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When we look at the news each day we see so many depressing
stories that can leave us feeling disappointed and disillusioned
with the world. In some cases, we are moved to the point of wanting
When we look at the news each day we see so many depressing stories that can leave us feeling disappointed and disillusioned with the world. In some cases, we are moved to the point of wanting to get involved in our communities or with an organization in order to make some positive change in the world. But there are very few people who would literally give up their entire life in order to ensure someone else has the chance to bloom.
Meet Maggie Doyne, an 18-year-old girl from New Jersey left her home more than a decade ago with a backpack, she didnt see herself opening a school for 400 children in Nepal; children who would have been breaking rocks without any hopes of education.
When Maggie finished her high school, she wanted to take a year off before college to see the world for what it is. As part of her travel, she happened to be in the northeast of India where she witnessed refugees fleeing Nepal at a time when the country was entangled in a civil war.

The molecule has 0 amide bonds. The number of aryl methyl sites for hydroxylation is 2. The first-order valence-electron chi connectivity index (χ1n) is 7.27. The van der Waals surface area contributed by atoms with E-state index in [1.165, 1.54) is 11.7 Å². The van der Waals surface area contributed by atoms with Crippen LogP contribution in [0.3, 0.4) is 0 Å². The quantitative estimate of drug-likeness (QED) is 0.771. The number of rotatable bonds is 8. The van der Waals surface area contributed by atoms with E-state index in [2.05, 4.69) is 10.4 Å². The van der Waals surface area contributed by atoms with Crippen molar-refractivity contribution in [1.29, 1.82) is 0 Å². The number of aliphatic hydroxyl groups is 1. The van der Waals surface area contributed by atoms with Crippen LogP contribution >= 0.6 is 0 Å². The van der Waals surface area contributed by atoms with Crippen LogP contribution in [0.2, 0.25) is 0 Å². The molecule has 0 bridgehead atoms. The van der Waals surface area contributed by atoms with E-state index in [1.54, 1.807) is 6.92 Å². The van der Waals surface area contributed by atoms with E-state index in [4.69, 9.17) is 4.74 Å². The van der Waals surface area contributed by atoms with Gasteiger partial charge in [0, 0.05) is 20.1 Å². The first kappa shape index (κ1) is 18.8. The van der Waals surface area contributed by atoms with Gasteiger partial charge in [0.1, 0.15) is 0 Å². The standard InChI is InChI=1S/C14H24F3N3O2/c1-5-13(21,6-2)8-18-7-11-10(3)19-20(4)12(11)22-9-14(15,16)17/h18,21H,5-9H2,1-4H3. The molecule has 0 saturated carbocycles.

After hearing a lot of stories about refugees, Maggie went to Nepal where she met Himi, a six-year-old girl who used to break rocks every day. Himi wasnt alone, there were many kids who were breaking rocks and selling them.
At that point of time, all she wanted to do was help that little girl in every possible way. This is how her journey began, She built home for orphans and a school to educate underprivileged children. Other than this, she has started a womens centre for victims of gender-based violence, a community centre, and a health clinic.
The Kopilla Valley school started by Maggie in 2010 has more than 400 children and most of them are first in their families to attend school. Her aim is to set a standard for the way we treat children despite our differences. Maggie believes that it is a responsibility that needs to be fulfilled by everyone.